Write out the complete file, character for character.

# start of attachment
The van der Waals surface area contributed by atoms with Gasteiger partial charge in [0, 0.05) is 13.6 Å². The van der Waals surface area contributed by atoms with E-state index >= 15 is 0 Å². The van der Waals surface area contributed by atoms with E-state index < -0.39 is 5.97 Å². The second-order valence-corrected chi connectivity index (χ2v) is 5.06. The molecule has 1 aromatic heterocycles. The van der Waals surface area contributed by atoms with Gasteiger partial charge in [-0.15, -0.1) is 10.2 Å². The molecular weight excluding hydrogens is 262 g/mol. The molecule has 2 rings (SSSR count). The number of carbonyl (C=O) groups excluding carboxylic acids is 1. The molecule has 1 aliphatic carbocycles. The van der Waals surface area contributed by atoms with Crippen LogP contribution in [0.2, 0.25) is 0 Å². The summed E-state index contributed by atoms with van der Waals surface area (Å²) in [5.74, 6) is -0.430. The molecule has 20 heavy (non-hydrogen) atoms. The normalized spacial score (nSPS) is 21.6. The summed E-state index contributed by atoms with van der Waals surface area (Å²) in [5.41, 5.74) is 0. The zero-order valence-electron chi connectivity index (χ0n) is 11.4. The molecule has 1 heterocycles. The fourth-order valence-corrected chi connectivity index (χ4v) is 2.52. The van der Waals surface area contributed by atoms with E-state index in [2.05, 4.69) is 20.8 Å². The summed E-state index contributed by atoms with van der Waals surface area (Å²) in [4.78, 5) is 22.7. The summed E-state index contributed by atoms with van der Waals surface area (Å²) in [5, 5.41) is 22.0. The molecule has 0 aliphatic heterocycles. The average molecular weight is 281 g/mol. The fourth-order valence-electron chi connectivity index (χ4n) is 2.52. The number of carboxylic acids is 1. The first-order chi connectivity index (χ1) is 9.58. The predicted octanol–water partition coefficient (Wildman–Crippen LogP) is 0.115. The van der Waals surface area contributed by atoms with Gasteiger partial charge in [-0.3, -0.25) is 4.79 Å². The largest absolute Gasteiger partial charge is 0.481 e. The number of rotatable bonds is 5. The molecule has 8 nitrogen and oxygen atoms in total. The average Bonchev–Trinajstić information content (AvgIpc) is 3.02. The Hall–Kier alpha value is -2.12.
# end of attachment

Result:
The van der Waals surface area contributed by atoms with Gasteiger partial charge in [0, 0.05) is 13.6 Å². The van der Waals surface area contributed by atoms with E-state index >= 15 is 0 Å². The van der Waals surface area contributed by atoms with E-state index < -0.39 is 5.97 Å². The second-order valence-corrected chi connectivity index (χ2v) is 5.06. The molecule has 1 aromatic heterocycles. The van der Waals surface area contributed by atoms with Gasteiger partial charge in [-0.15, -0.1) is 10.2 Å². The molecular weight excluding hydrogens is 262 g/mol. The molecule has 2 rings (SSSR count). The number of carbonyl (C=O) groups excluding carboxylic acids is 1. The molecule has 1 aliphatic carbocycles. The van der Waals surface area contributed by atoms with Crippen LogP contribution in [0.2, 0.25) is 0 Å². The summed E-state index contributed by atoms with van der Waals surface area (Å²) in [5.74, 6) is -0.430. The molecule has 20 heavy (non-hydrogen) atoms. The normalized spacial score (nSPS) is 21.6. The summed E-state index contributed by atoms with van der Waals surface area (Å²) in [5.41, 5.74) is 0. The zero-order valence-electron chi connectivity index (χ0n) is 11.4. The molecule has 1 heterocycles. The fourth-order valence-corrected chi connectivity index (χ4v) is 2.52. The van der Waals surface area contributed by atoms with E-state index in [2.05, 4.69) is 20.8 Å². The summed E-state index contributed by atoms with van der Waals surface area (Å²) in [4.78, 5) is 22.7. The summed E-state index contributed by atoms with van der Waals surface area (Å²) in [5, 5.41) is 22.0. The molecule has 0 aliphatic heterocycles. The average molecular weight is 281 g/mol. The fourth-order valence-electron chi connectivity index (χ4n) is 2.52. The number of carboxylic acids is 1. The first-order chi connectivity index (χ1) is 9.58. The predicted octanol–water partition coefficient (Wildman–Crippen LogP) is 0.115. The van der Waals surface area contributed by atoms with Gasteiger partial charge in [-0.3, -0.25) is 4.79 Å². The largest absolute Gasteiger partial charge is 0.481 e. The number of rotatable bonds is 5. The molecule has 8 nitrogen and oxygen atoms in total. The average Bonchev–Trinajstić information content (AvgIpc) is 3.02. The Hall–Kier alpha value is -2.12.